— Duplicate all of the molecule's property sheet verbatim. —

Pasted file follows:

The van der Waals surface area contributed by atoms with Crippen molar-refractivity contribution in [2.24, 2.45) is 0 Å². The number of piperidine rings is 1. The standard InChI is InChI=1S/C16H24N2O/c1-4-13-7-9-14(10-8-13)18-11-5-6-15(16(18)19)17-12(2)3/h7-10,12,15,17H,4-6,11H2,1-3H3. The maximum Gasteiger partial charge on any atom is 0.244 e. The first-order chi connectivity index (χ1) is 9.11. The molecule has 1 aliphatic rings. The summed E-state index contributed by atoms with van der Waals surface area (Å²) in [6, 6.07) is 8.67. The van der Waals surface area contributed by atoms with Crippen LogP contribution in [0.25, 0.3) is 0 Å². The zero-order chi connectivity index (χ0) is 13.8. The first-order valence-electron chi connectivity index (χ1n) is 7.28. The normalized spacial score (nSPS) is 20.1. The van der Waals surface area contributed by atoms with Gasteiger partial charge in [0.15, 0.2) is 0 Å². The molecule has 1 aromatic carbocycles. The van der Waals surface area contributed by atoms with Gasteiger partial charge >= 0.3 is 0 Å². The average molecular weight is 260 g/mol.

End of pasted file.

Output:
The van der Waals surface area contributed by atoms with Crippen molar-refractivity contribution in [2.24, 2.45) is 0 Å². The number of piperidine rings is 1. The standard InChI is InChI=1S/C16H24N2O/c1-4-13-7-9-14(10-8-13)18-11-5-6-15(16(18)19)17-12(2)3/h7-10,12,15,17H,4-6,11H2,1-3H3. The maximum Gasteiger partial charge on any atom is 0.244 e. The first-order chi connectivity index (χ1) is 9.11. The molecule has 1 aliphatic rings. The summed E-state index contributed by atoms with van der Waals surface area (Å²) in [6, 6.07) is 8.67. The van der Waals surface area contributed by atoms with Crippen LogP contribution in [0.25, 0.3) is 0 Å². The zero-order chi connectivity index (χ0) is 13.8. The first-order valence-electron chi connectivity index (χ1n) is 7.28. The normalized spacial score (nSPS) is 20.1. The van der Waals surface area contributed by atoms with Gasteiger partial charge in [0.15, 0.2) is 0 Å². The molecule has 1 aromatic carbocycles. The van der Waals surface area contributed by atoms with Gasteiger partial charge >= 0.3 is 0 Å². The average molecular weight is 260 g/mol.